Review Provides Framework For Effective Sports Cardiology Practice
Although routine physical exercise is an effective way to reduce the risk of cardiovascular disease – especially with the growing population of competitive athletes and highly active people (CAHAP) – it can actually increase the risk of cardiovascular events. A review published Oct. 2 in the Journal of American College of Cardiology highlights the basic knowledge and corollary skills required for the effective practice of sports cardiology and provides a clinical framework for cardiovascular practitioners who participate in the care of CAHAP.
Aaron L. Baggish, MD, FACC, et al., identify the four fundamental clinical domains of knowledge that are critical to the care of CAHAP. The domains include differentiation of exercise-induced cardiac remodeling (EICR) from cardiovascular pathology, evaluation of the symptomatic CAHAP, management of the CAHAP with cardiovascular disease and collaborative pre-participation cardiovascular screening (PPCS).
The study authors note that moderate- to high-intensity physical activity requires an adaptive and healthy cardiovascular system, and these adaptations are apparent during clinical evaluation, physical examination and interpretation of diagnostic testing. Essential knowledge base and skill sets for the sports cardiologist pertaining to EICR is critical for the understanding of both basic exercise physiology and the numerous adaptive cardiovascular changes that are common in this patient population.
Sports cardiologists also must be able to evaluate CAHAP that have symptoms suggestive of underlying cardiovascular disease, requiring integration of basic principles of general cardiology and exercise physiology, with a comprehensive understanding of issues unique to this population. Common reasons for CAHAP to seek medical attention are chest pain, palpitations and impaired exercise capacity.
One of the most important responsibilities of a sports cardiologist is the management of CAHAP with established cardiovascular disease. It is crucial to have an essential knowledge base pertaining to these patients, especially in cases of heart muscle diseases, electrical heart disease, intracardiac device considerations, atherosclerotic cardiovascular disease, hypertension and atrial fibrillation, as well as an understanding of the competitive sports eligibility criteria.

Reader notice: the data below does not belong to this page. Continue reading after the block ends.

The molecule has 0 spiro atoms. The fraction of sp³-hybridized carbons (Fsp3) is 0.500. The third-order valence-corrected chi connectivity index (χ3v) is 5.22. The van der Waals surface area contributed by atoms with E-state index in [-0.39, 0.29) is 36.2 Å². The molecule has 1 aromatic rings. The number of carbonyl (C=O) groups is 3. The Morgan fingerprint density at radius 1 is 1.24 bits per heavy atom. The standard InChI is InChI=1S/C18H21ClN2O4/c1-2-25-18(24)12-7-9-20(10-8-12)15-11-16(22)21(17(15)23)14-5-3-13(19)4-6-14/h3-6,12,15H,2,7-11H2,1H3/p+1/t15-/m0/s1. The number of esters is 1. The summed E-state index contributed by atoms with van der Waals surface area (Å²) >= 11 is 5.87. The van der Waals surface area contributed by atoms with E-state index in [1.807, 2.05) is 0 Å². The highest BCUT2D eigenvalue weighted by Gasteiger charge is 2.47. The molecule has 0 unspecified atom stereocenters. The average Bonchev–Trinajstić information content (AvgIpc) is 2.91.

The review also notes the significance of PPCS, which is recommended by numerous professional organizations for the detection of heart diseases associated with risk for sudden death and to provide an opportunity to reduce adverse events through disease-specific therapy and sport restriction.
"As the number of practicing sports cardiologists continues to rise, it is of paramount importance that high-quality standards of clinical care and targeted research initiatives continue to develop in parallel," the study authors conclude. "Future efforts to ensure the provision of effective sports cardiology care must include educational initiatives geared toward cardiovascular trainees and established cardiovascular practitioners."
Clinical Topics: Arrhythmias and Clinical EP, Diabetes and Cardiometabolic Disease, Prevention, Sports and Exercise Cardiology, Atrial Fibrillation/Supraventricular Arrhythmias, Exercise, Hypertension
Keywords: Atrial Fibrillation, Athletes, Heart Diseases, Sports, Cardiovascular Diseases, Hypertension, Exercise, Chest Pain, Death, Sudden, Knowledge Bases, Myocardium, Attention
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